ensure widespread accessibility to healthy
products through appropriate pricing and
wide distribution.
POLICY FRAMEWORK AND
STRATEGIES
As with all laws, ITCs Food products
will adhere to all legal and regulatory
requirements as prescribed from time to
time.
To offer new products that meet the
aspiration of the changing consumer.
As the aspiration of the consumer
changes, new products will be developed
and launched to meet the taste, nutrition
and convenience expectations of future
consumers.
To offer products with affordable and
appropriate nutrition.
Recommendations of the National Institute
of Nutrition (NIN), India, will be referred
to, to assess nutritional appropriateness
of ITCs food products. Efforts will be
made to offer products with appropriate
nutrient density for mass consumption,
including catering to the needs of
those sections of the society who are
economically disadvantaged.
To offer products with micro-nutrient
fortification.
157
FOR ALL OUR TOMORROWS
ITCs food products will be suitably
fortified with micro-nutrients (iron,
calcium, zinc, iodine, folic acid, other
vitamins and minerals) wherever feasible.
ITCs R&D will continue to carry out
suitable research programmes to make
fortified nutrients more biologically
available and functional.
To drive reduction of sodium, sugar and
fat in products
ITCs R&D will endeavour to find solutions
aimed at reducing fat, sugar and sodium
(FSS) in food products, without
impacting the taste profile of the product.
In addition to scientific solutions, ITC will
also adopt the Adaptation Methodology
to reduce these ingredients in a gradual
manner. Guidelines will be made and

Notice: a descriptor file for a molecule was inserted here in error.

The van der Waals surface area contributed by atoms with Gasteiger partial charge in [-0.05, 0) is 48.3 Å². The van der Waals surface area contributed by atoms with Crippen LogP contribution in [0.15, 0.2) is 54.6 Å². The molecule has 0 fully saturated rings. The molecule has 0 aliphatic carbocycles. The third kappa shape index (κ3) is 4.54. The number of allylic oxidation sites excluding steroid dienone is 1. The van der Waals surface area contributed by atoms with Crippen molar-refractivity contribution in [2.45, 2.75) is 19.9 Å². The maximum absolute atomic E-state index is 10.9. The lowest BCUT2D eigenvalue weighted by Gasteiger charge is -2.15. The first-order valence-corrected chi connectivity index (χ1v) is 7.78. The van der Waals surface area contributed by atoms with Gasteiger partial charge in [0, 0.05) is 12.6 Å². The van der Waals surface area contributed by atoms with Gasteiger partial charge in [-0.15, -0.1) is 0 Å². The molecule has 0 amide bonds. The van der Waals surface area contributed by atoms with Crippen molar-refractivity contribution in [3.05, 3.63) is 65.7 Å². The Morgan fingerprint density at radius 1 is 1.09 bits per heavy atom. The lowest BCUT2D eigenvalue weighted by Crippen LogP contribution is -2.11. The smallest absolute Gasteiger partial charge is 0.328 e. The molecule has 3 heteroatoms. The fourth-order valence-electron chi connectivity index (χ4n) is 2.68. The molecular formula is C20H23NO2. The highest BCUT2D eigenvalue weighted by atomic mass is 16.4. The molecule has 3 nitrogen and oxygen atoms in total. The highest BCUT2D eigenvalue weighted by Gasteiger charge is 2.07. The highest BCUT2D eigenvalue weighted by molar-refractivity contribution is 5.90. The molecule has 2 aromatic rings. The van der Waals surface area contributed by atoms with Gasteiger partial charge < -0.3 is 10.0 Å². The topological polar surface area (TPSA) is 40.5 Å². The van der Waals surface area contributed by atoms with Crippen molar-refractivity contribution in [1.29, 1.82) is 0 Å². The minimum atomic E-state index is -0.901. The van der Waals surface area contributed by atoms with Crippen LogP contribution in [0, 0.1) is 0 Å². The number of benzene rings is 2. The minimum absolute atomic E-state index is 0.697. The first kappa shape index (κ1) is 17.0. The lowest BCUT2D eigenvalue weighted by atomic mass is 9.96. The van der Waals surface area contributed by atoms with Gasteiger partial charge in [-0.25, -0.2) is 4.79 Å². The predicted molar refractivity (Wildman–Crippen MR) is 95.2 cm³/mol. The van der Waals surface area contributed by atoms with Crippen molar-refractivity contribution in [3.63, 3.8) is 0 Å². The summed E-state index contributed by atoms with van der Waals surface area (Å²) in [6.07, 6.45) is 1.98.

tangible targets will be set for the new
product development teams to reduce the
above ingredients in the new products.
ITC will endeavour to introduce such
Reduced FSS products in the market by
year 2013.
To offer Trans Fat Free Products
To disclose added trans-fats, if any, in all
food products. To work towards not using
any hydrogenated oil in all food products
by the year 2015.
To offer functional food products with
focus on India-specific metabolic
disorders
ITC, with well-researched functional
ingredients, will endeavour to make
functional food products suitable for
consumption by Indians who suffer from
metabolic disorders. ITC will release such
functional products to the consumer, only
after fully understanding the mechanism
of action of the functional ingredients at
the molecular level. Integrative biology
approaches will be employed to study
these ingredients efficacy.
To follow a strict code for making product
functional claims
ITC will conduct clinical trials in India by
using Indian subjects to study the efficacy
of its functional foods. Experts opinion
will be taken to design the clinical studies
and suitable statistical methods will be
employed to interpret the clinical study
data. Indian Council of Medical Research
(ICMR) guidelines will be referred to and
followed in all clinical studies. Functional
claims will be made only after statistical
significance is observed.
To follow the highest standards in
nutrition labelling and reporting
ITCs packaged food products labelling
will be comprehensive with good clarity
on the contents of all macro and micro-
nutrients. The nutrient content will be
compared with the NIN recommended
Daily Value (DV) and the percentage in the